Genetic and environmental factors affecting the suitability of dogs as Guide Dogs for the Blind
- 472 Downloads
Many dogs are found to be unsuitable for training as guide dogs for the blind. Consequently the Royal Guide Dogs for the Blind Association of Australia has embarked on a breeding program to produce a strain of labrador dogs which is suitable for guide dog training.
The most common reasons for rejecting dogs are fearfulness, dog distraction, excitability, health and physical reasons and hip dysplasia. The selection program seems to have been successful in improving the success rate mainly by lowering fearfulness, but there has not been a continuing improvement. This is probably due to continual introduction of dogs from other populations into the breeding program.
Males suffer from a higher rejection rate due to dog distraction and a lower rejection rate due to fearfulness and excitability than females, so that there is little sex difference in overall success rate.
The heritability of success (0.44) is high enough to predict further progress from selection, again mainly against fearfulness.
Variation in environment prior to 6 weeks of age, in age when dogs were placed into a private home and in age when males were castrated, had little effect on the success rate.
Key wordsGuide dogs Behaviour Genetics
Unable to display preview. Download preview PDF.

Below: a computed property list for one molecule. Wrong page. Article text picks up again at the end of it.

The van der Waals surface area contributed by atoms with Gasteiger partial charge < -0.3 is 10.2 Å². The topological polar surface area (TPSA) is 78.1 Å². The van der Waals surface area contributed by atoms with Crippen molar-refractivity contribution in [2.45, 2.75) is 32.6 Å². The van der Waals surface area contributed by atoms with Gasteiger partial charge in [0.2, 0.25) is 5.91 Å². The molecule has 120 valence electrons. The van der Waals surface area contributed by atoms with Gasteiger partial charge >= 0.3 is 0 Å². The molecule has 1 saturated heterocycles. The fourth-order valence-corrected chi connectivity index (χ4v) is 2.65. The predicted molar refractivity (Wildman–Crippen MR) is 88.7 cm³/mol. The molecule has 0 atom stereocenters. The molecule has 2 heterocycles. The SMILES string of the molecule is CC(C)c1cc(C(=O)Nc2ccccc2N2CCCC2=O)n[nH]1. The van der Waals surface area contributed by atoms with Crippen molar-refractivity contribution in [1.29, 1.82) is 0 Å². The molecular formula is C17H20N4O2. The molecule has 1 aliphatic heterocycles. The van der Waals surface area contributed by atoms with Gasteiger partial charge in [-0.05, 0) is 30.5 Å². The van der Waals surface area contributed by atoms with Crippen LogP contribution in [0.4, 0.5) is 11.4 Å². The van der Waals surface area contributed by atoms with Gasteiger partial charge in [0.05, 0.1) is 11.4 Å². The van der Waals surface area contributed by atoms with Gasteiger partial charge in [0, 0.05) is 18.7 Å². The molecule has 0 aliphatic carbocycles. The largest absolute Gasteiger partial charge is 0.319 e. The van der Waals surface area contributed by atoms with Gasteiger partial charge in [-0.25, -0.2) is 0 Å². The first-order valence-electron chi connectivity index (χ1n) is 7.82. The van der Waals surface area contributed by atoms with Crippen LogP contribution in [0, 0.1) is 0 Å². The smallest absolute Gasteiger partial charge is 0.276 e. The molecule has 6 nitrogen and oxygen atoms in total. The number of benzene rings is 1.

- Badham, B. (1975): The effect of artificial breeding on the rate of genetic improvement of butterfat yield in Victorian Jerseys. MSc thesis. Univers. MelbourneGoogle Scholar
- Baillie, J.R. (1972): The behavioural requirements necessary for auide dogs for the blind in the United Kingdom. Br. Vet J. 128, 477Google Scholar
- Biship, Y.M.M.; Fienberg, S.E.; Holland, P.W. (1975): Discrete Multivariate Analysis: Theory and Practice. Cambridge: MIT pressGoogle Scholar
- Ehrman, L.; Parsons, P.A. (1976): The Genetics of Behaviour. Sunderland: SinaverGoogle Scholar
- Elston, R.C. (1977): Estimating ‘heritability’ of a dichotomous trait. Biometrics 33, 232–236Google Scholar
- Goddard, M.E. (1979): Development of a breeding programme for guide dogs. PhD thesis. Univers. MelbourneGoogle Scholar
- Guide Dogs for the Blind (1975): Annual report. Guide dogs for the Blind. U.K.Google Scholar
- Harvey, W.R. (1968): Instructions for Use of LSMLGP (leastsquares and maximum likelihood general purpose program). Unpubl. manualGoogle Scholar
- Murphee, O.D.: Dykman, R.A. (1965): Litter patterns in the offspring of nervous and stable does. I: Behavioural tests. J. Nerv. Ment. Dis. 141, 321–322Google Scholar
- Murphee, O.D.; Newton, J.E.O. (1971): Crossbreeding and special handling of genetically nervous dogs. Cond. Reflex 6, 129–136Google Scholar
- Nelder, J.A. (1975): The GLIM System (generalized linear interactive modelling) Manual. Release 2 Roy. Stat. Soc.Google Scholar
- Pfaffenberger, C.J.: Scott, J.P. (1959): The relationship between delayed socialization and trainability in guide dogs. J. Genet. Psychol. 95, 145–155Google Scholar
- Scott, J.P.: Bielfelt, S.W. (1976): Analysis of the puppy testing program. In: Guide Dogs for the Blind: Their Selection. Development and Training (eds. Pfaffenbergcr, C.J.: Scott, J.P.: Fuller, J.L.; Ginsburg, B.E.; Bielfelt, S.W.). pp. 39–76 Amsterdam: ElsevierGoogle Scholar
- Scott, J.P.; Fuller, J.L. (1965): Genetics and Social Behaviour of the Dog. Chicago: Univers. Chicago PressGoogle Scholar
- Swiger, L.A.: Harvey, W.R.; Everson, D.O.: Gregory, K.E. (1964): The variance of intraclass correlation involving groups with one observation. Biometrics 20, 818–826Google Scholar
- Tallis, G.M. (1959): Sampling errors of genetic correlation coefficients calculated from analyses of variance and covariance. Austr. J. Stat. 1, 35–43Google Scholar